Type 1 and retirement


I am quickly approaching retirement age, but I know I will probably have to work longer than I want for insurance reasons. Has anyone ever looked into retiring to another country where medical costs might be lower than the U.S.? Does such a place exist? Thanks!

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I travel all over the world and there are many countries that not only have lower medical costs but where you can live very well on your social security check even without additional investments. Do you have any countries in mind? Do you speak any foreign languages? Do you want hot or cold environment? Humidity or dry climate?

What kind of lifestyle are you looking for? Continued learning? Artistic? Lots of exercise such as hiking?

Once you make a bucket list of what is important to you and your future, the entire world becomes your oyster.


I had a 1-month work assignment in Cuenca, Ecuador several years ago. Gorgeous place with lots of US retirees. Decent medical support, US money is accepted at all stores and restaurants, stable year-round temperatures in the 70-80s, and a very inexpensive cost of living. Hummingbirds as big as your hand! I loved the Andes mountains. Made me seriously think about my future when I decide to retire.


Does anyone know if you have to obtain citizenship in the host country before you get their health care benefits?


I don’t know of any country in the world that requires you to be a citizen in order to get health care benefits, you just need to be a legal resident of that country.


I was thinking if Costa Rica. Learning Spanish


And buy a generator. :grinning:


Always a good idea. Really nice options are newly on the market last couple years.
IMHO the biggest issue is fuel for such.


When working in a country where electricity is iffy, I have found that storing a little insulin in refrigerators in different districts gives great peace of mind. Citywide outages are rare, power is usually lost in certain districts. (War zones not included)


I’ve even got a generator in San Jose, because of the frequent outtages in my neighborhood which has 40+ year-old equipment and wiring. I got a Ryobi from Home Depot that is very quiet (it’s insulated so that much of the typical gen noise is suppressed). I got it mostly so we can use the fridge and not worry about food spoilage during hours-long outtages.

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Certainly looks like entertaining retiring in a Third World Country that is on the rise possibly look like a very attractive upgrade for both health and wealth. Oftentimes, however, it is extended family that keeps us in our current environment, not what is necessarily best for me, me, me.

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I don’t think its necessary to leave the US as the entire country has not been destroyed by the pocket picking tax and regulation people “yet” (I hope not)

Another option is looking at the “off grid” lifestyle. www.google.com/search?q=“off+grid”+lifestyle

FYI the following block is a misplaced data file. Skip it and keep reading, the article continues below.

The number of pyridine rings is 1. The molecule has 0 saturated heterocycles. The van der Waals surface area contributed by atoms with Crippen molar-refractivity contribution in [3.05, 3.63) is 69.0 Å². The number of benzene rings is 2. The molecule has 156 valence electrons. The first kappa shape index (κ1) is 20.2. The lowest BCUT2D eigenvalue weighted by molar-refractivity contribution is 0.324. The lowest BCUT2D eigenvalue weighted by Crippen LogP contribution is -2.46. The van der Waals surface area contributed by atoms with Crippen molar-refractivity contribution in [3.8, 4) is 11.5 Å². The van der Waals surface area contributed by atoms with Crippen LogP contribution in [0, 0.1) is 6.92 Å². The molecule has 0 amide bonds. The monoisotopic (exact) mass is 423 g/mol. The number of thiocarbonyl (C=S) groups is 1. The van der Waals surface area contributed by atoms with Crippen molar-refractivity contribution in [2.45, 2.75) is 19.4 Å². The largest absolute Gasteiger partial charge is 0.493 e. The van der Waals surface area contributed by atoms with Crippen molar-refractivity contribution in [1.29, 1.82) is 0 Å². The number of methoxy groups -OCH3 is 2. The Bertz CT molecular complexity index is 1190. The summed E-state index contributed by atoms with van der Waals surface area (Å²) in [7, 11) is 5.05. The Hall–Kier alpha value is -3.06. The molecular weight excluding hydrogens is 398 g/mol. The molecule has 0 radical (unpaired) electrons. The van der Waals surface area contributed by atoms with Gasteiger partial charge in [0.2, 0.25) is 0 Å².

In my opinion the best way to do off grid is boats https://www.living-aboard.com/florida-liveaboard-marinas.html


My in laws are Dominican and returned to the Dominican Republic from the US upon retirement. They receive Social Security and have Medicare, most of the care they need is obtained locally and is inexpensive and competent. My father in law returns to the US every other year for a week or two for his specialty appointments and then goes back.

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How does Medicare process this kind of out-of-the-country health costs? Can you explain it a bit?


I am on Medicare but when I am out of the US, I usually just pay out of pocket in the host country as the costs are so low compared to the US. If I need to buy insulin, for example, $300 of insulin at US list price costs about $30 depending on the exchange rate out of country and interestingly, both US and foreign supply often come out of the same factory.


Yes because cutting taxes to the point where they want to take almost $1 trillion out of Medicare and lack of regulations on the pharmaceuticals are working out so well.


They don’t use Medicare when they are in the Dominican Republic. They come back to the US for a couple of weeks every other year and get their checkups, tests, etc. done and then go back to the DR.


I have had type 1 diabetes since 1983, have been on a pump since the early 1990s and have been retired for 4 years. Medicare plus my supplement pay for all of my pump supplies and insulin. (If you are on a pump, the pharmacy can bill the insulin as a “durable medical supply). Last year, my Endocrinologist outlet on a continuous glucose monitor. Medicare paid for it and all of the supplies needed for its use. So, except for the cost of the supplement, my diabetes supplies have not been a burden for me. You may not have to leave to country to afford your supplies if you are on a pump. If you are not on a pump, your costs will be much more, since you will have to pay for the exorbitant cost of insulin.


You are making a gross error in your calculations. What you are paying in your Medicare plus supplement premiums and co-pays are several times more than the cost of insulin in other countries. If you use $10,000 per year of insulin at MSRP in the US, that same insulin from the same manufacturer will cost you about $1,000 in other countries. That means that your combined Medicare + Supplement + CoPays (If you are MDI rather than pump) or Medicare + Supplement if pumper quarterly payments need to be less than $250 in the US. Not going to happen.


This is a great conversation and I’m learning a lot about what to expect when I reach retirement and Medicare. Thanks everyone for the input. What about retiring to Europe? Is there any where there that is easy and inexpensive? I’m thinking along the lines of Spain or Portugal, but I’m open to other suggestions.